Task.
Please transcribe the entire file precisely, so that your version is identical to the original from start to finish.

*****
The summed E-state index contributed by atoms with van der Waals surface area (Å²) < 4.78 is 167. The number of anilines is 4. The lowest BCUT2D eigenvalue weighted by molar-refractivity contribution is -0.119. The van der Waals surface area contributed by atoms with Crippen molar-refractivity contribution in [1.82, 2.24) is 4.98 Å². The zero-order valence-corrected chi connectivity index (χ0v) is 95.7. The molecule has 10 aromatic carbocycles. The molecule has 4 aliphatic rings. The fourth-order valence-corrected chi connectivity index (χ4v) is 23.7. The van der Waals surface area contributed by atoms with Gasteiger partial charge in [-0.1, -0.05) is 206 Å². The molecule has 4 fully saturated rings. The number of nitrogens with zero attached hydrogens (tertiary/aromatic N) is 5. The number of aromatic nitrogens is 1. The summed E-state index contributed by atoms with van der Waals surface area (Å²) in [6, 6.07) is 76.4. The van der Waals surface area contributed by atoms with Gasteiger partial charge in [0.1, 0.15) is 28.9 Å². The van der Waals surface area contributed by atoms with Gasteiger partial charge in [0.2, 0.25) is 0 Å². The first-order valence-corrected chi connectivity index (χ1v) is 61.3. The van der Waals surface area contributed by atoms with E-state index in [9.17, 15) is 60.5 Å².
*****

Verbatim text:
The summed E-state index contributed by atoms with van der Waals surface area (Å²) < 4.78 is 167. The number of anilines is 4. The lowest BCUT2D eigenvalue weighted by molar-refractivity contribution is -0.119. The van der Waals surface area contributed by atoms with Crippen molar-refractivity contribution in [1.82, 2.24) is 4.98 Å². The zero-order valence-corrected chi connectivity index (χ0v) is 95.7. The molecule has 10 aromatic carbocycles. The molecule has 4 aliphatic rings. The fourth-order valence-corrected chi connectivity index (χ4v) is 23.7. The van der Waals surface area contributed by atoms with Gasteiger partial charge in [-0.1, -0.05) is 206 Å². The molecule has 4 fully saturated rings. The number of nitrogens with zero attached hydrogens (tertiary/aromatic N) is 5. The number of aromatic nitrogens is 1. The summed E-state index contributed by atoms with van der Waals surface area (Å²) in [6, 6.07) is 76.4. The van der Waals surface area contributed by atoms with Gasteiger partial charge in [0.1, 0.15) is 28.9 Å². The van der Waals surface area contributed by atoms with Gasteiger partial charge in [0.2, 0.25) is 0 Å². The first-order valence-corrected chi connectivity index (χ1v) is 61.3. The van der Waals surface area contributed by atoms with E-state index in [9.17, 15) is 60.5 Å².